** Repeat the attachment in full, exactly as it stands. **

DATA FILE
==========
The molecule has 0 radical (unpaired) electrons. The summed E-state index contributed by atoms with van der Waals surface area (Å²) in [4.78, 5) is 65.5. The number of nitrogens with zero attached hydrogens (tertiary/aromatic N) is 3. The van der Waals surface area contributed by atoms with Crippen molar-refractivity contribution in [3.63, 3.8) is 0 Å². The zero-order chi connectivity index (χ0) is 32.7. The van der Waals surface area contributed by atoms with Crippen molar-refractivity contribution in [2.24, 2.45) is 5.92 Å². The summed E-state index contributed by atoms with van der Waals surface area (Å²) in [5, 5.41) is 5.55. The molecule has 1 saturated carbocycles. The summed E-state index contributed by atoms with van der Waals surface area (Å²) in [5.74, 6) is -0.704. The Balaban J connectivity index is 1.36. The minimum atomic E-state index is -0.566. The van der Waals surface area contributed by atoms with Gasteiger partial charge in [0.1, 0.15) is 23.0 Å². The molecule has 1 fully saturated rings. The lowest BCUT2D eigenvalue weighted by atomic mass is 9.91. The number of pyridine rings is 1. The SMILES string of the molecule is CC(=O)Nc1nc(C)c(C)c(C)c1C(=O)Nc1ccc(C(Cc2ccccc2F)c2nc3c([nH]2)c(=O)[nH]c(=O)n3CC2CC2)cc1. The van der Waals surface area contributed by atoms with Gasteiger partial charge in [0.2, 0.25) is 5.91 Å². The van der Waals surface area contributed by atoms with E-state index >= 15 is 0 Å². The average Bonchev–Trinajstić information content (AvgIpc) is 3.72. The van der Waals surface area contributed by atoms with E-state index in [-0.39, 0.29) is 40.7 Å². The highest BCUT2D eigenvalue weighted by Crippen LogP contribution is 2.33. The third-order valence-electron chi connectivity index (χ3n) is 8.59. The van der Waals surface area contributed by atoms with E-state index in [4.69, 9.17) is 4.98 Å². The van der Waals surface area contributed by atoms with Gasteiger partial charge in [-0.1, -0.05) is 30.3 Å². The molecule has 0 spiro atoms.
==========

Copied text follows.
The molecule has 0 radical (unpaired) electrons. The summed E-state index contributed by atoms with van der Waals surface area (Å²) in [4.78, 5) is 65.5. The number of nitrogens with zero attached hydrogens (tertiary/aromatic N) is 3. The van der Waals surface area contributed by atoms with Crippen molar-refractivity contribution in [3.63, 3.8) is 0 Å². The zero-order chi connectivity index (χ0) is 32.7. The van der Waals surface area contributed by atoms with Crippen molar-refractivity contribution in [2.24, 2.45) is 5.92 Å². The summed E-state index contributed by atoms with van der Waals surface area (Å²) in [5, 5.41) is 5.55. The molecule has 1 saturated carbocycles. The summed E-state index contributed by atoms with van der Waals surface area (Å²) in [5.74, 6) is -0.704. The Balaban J connectivity index is 1.36. The minimum atomic E-state index is -0.566. The van der Waals surface area contributed by atoms with Gasteiger partial charge in [0.1, 0.15) is 23.0 Å². The molecule has 1 fully saturated rings. The lowest BCUT2D eigenvalue weighted by atomic mass is 9.91. The number of pyridine rings is 1. The SMILES string of the molecule is CC(=O)Nc1nc(C)c(C)c(C)c1C(=O)Nc1ccc(C(Cc2ccccc2F)c2nc3c([nH]2)c(=O)[nH]c(=O)n3CC2CC2)cc1. The van der Waals surface area contributed by atoms with Gasteiger partial charge in [0.2, 0.25) is 5.91 Å². The van der Waals surface area contributed by atoms with E-state index >= 15 is 0 Å². The average Bonchev–Trinajstić information content (AvgIpc) is 3.72. The van der Waals surface area contributed by atoms with E-state index in [-0.39, 0.29) is 40.7 Å². The highest BCUT2D eigenvalue weighted by Crippen LogP contribution is 2.33. The third-order valence-electron chi connectivity index (χ3n) is 8.59. The van der Waals surface area contributed by atoms with E-state index in [4.69, 9.17) is 4.98 Å². The van der Waals surface area contributed by atoms with Gasteiger partial charge in [-0.1, -0.05) is 30.3 Å². The molecule has 0 spiro atoms.